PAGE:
Your lab, your partner

March 21, 2012

I have to start this article off with a big “wow.” Wow! How can I limit this to just one tip, when my lab does so much? I feel very fortunate to have a lab, strike that, THE lab, that gives me exactly what I need when I need it and meets even my unrecognized needs. It all starts with our “pearl” of the day, communication. From single-unit crowns to bridges to smile designs, there is a lot of information that is exchanged between me and my lab tech, Jeff Austin, at Utah Valley Dental Lab.

I have to start this article off with a big “wow.” Wow! How can I limit this to just one tip, when my lab does so much? I feel very fortunate to have a lab, strike that, THE lab, that gives me exactly what I need when I need it and meets even my unrecognized needs.

It all starts with our “pearl” of the day, communication. From single-unit crowns to bridges to smile designs, there is a lot of information that is exchanged between me and my lab tech, Jeff Austin, at Utah Valley Dental Lab.

As a dentist, you must feel comfortable and confident with your clinical abilities. That involves investing in advanced education. Today’s crown prep isn’t the same as the one I did after graduating from dental school in 1989. Techniques have changed, materials have changed, and mostly, I have changed.

Now I realize the more I give my lab, the more I get in return. I include comments on shape, function, shade and materials on my lab slip. I also include patient photos as well as photos of the shade tabs, prepped tooth and adjacent teeth. Following an established protocol with my lab for each type of case makes our work together much more predictable. I communicate my preferences for occlusion, contacts and other critical components to achieve my desired results. Technologies such as e-mail, texting and video conferencing make labs that are thousands of miles away feel like they are next door. There are few excuses left for not achieving excellence in dentistry.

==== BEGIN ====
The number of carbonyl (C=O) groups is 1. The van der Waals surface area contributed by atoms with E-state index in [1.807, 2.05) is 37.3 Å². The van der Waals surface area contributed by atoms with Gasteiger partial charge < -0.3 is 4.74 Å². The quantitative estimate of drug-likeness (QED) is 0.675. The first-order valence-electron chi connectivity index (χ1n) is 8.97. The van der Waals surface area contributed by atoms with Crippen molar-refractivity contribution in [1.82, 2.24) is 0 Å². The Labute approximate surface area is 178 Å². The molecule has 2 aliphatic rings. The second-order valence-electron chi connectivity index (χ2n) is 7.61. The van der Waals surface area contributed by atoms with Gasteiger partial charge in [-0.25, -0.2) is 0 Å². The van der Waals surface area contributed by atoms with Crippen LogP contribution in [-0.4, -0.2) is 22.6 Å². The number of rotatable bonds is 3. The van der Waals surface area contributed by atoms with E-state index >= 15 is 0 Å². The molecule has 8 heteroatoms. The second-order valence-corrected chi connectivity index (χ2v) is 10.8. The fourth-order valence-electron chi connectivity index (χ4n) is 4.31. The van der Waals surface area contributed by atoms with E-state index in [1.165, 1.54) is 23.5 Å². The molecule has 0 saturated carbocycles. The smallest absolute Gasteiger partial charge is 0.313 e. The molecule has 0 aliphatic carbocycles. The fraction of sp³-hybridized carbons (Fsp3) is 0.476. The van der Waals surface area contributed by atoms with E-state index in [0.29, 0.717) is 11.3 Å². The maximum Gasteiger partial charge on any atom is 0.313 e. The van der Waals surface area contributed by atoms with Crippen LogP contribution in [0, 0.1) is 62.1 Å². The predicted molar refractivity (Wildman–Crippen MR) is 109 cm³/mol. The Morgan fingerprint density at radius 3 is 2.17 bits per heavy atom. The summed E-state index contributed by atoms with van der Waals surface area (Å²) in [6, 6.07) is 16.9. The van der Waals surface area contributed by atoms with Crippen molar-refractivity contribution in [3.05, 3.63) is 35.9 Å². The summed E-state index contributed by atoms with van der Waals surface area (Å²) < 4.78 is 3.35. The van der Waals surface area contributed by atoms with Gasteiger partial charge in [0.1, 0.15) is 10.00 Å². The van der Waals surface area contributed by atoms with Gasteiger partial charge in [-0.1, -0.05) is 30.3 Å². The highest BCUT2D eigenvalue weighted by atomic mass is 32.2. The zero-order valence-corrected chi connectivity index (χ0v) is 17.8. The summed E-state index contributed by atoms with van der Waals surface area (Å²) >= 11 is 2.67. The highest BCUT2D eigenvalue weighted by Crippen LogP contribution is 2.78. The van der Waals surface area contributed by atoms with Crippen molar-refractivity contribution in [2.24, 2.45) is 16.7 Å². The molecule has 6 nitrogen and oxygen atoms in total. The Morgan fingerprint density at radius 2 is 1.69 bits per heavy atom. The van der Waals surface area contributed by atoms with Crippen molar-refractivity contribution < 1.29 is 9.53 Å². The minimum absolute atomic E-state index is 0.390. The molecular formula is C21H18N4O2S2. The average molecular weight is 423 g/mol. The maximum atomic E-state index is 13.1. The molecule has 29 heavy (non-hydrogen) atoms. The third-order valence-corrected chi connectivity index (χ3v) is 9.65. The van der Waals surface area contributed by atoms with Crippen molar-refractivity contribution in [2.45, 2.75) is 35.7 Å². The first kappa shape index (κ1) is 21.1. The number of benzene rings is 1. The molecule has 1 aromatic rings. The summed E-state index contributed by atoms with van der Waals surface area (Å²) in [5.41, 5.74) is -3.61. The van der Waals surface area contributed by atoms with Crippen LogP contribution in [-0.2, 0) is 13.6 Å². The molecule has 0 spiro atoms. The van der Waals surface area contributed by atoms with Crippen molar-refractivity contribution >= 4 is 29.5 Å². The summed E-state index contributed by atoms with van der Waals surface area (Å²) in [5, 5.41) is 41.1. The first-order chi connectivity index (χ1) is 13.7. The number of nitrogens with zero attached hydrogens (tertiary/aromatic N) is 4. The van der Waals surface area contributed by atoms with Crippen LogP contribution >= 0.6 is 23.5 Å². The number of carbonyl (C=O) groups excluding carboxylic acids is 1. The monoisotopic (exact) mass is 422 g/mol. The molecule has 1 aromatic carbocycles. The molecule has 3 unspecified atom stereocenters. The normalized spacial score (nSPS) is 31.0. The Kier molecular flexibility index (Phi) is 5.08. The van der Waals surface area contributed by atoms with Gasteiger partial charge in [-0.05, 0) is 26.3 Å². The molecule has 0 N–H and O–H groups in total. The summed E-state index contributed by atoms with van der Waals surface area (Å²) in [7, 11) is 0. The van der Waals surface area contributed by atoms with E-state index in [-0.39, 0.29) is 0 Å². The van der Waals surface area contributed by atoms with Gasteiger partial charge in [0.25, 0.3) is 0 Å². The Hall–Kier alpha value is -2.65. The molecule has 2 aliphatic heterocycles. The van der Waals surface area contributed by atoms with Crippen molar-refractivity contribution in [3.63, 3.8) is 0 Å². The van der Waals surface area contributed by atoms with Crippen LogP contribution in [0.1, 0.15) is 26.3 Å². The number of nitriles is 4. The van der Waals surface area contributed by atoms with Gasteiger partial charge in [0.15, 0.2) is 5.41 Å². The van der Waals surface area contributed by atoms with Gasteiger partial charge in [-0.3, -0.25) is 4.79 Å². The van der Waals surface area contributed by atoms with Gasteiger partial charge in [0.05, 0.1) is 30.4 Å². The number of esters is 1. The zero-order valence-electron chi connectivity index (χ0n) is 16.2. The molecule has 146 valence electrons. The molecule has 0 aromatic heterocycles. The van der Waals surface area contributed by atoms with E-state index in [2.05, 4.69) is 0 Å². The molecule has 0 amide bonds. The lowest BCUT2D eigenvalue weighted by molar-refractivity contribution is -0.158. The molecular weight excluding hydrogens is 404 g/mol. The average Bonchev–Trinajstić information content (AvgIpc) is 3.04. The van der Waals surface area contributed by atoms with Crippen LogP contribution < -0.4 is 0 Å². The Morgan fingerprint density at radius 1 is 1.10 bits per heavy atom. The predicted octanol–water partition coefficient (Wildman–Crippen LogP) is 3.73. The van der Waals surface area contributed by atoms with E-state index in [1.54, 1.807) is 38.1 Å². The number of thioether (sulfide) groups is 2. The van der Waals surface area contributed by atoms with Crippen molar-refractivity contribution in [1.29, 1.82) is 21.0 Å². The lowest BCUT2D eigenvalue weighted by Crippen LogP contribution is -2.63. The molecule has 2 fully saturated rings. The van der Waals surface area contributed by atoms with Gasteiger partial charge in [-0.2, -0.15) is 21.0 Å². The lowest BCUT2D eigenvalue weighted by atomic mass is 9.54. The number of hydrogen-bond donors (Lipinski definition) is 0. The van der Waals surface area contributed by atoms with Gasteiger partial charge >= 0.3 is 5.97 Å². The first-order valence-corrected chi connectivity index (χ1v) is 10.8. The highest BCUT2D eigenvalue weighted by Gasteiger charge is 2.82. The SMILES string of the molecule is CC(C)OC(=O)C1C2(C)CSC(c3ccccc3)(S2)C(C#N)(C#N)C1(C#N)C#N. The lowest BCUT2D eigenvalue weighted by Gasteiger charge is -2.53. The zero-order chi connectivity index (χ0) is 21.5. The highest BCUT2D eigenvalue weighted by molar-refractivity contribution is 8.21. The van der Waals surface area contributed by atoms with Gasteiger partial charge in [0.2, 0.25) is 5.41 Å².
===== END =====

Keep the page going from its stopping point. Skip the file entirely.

An open mind is key to good communication. Many of my colleagues have an adversarial relationship with their lab, and the only communication they have is negative. I view Utah Valley Dental Lab as a partner. When there are issues (and there will be if you do enough work), we keep the focus on the solution to the problem, rather than who is at fault. My lab has a vested interest in my success, and we enjoy working together to achieve our common goals.

Remember, you can turn to your lab technician for advice. Ask for suggestions on the best materials for restoring cases. Generally, top labs are your best resource for new materials and approaches to solving restorative needs. In my case, Jeff at UVDL introduced me to IPS e.max Press…a product that in many cases eliminates the need for copings and allows me to have a virtually metal-free practice.

The key message here? Work with your lab. Forge a relationship with your technician that you can enjoy together. Actively seek the lab’s opinion and be open to criticism when your work isn’t adequate to create the optimal restoration. We’re all on the same team and want the same thing-sound, successful, predictable dentistry. 

Jeff Austin and Jim Thacker of Utah Valley Dental Lab contributed to this article.